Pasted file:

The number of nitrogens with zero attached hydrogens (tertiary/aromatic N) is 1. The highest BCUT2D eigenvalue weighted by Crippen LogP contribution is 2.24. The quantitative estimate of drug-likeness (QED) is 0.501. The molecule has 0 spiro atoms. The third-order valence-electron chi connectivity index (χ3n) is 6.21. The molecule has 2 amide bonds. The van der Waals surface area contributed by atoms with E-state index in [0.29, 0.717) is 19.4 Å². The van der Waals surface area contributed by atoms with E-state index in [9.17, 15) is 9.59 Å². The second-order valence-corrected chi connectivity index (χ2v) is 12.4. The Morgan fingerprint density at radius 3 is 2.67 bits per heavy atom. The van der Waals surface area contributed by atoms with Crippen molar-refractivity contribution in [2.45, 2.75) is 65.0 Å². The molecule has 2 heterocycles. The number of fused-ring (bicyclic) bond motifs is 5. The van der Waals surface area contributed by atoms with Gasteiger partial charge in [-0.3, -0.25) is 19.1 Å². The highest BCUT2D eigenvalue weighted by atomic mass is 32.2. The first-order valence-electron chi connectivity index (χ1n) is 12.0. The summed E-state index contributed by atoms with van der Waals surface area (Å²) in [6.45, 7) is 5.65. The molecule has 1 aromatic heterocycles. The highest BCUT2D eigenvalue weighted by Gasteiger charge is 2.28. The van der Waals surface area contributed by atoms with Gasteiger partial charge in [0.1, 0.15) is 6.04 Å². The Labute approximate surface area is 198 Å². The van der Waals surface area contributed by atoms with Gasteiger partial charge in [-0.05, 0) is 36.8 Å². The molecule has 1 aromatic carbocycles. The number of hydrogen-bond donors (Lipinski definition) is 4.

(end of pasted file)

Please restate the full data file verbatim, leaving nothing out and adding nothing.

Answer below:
The number of nitrogens with zero attached hydrogens (tertiary/aromatic N) is 1. The highest BCUT2D eigenvalue weighted by Crippen LogP contribution is 2.24. The quantitative estimate of drug-likeness (QED) is 0.501. The molecule has 0 spiro atoms. The third-order valence-electron chi connectivity index (χ3n) is 6.21. The molecule has 2 amide bonds. The van der Waals surface area contributed by atoms with E-state index in [0.29, 0.717) is 19.4 Å². The van der Waals surface area contributed by atoms with E-state index in [9.17, 15) is 9.59 Å². The second-order valence-corrected chi connectivity index (χ2v) is 12.4. The Morgan fingerprint density at radius 3 is 2.67 bits per heavy atom. The van der Waals surface area contributed by atoms with Crippen molar-refractivity contribution in [2.45, 2.75) is 65.0 Å². The molecule has 2 heterocycles. The number of fused-ring (bicyclic) bond motifs is 5. The van der Waals surface area contributed by atoms with Gasteiger partial charge in [-0.3, -0.25) is 19.1 Å². The highest BCUT2D eigenvalue weighted by atomic mass is 32.2. The first-order valence-electron chi connectivity index (χ1n) is 12.0. The summed E-state index contributed by atoms with van der Waals surface area (Å²) in [6.45, 7) is 5.65. The molecule has 1 aromatic heterocycles. The highest BCUT2D eigenvalue weighted by Gasteiger charge is 2.28. The van der Waals surface area contributed by atoms with Gasteiger partial charge in [0.1, 0.15) is 6.04 Å². The Labute approximate surface area is 198 Å². The van der Waals surface area contributed by atoms with Gasteiger partial charge in [-0.05, 0) is 36.8 Å². The molecule has 1 aromatic carbocycles. The number of hydrogen-bond donors (Lipinski definition) is 4.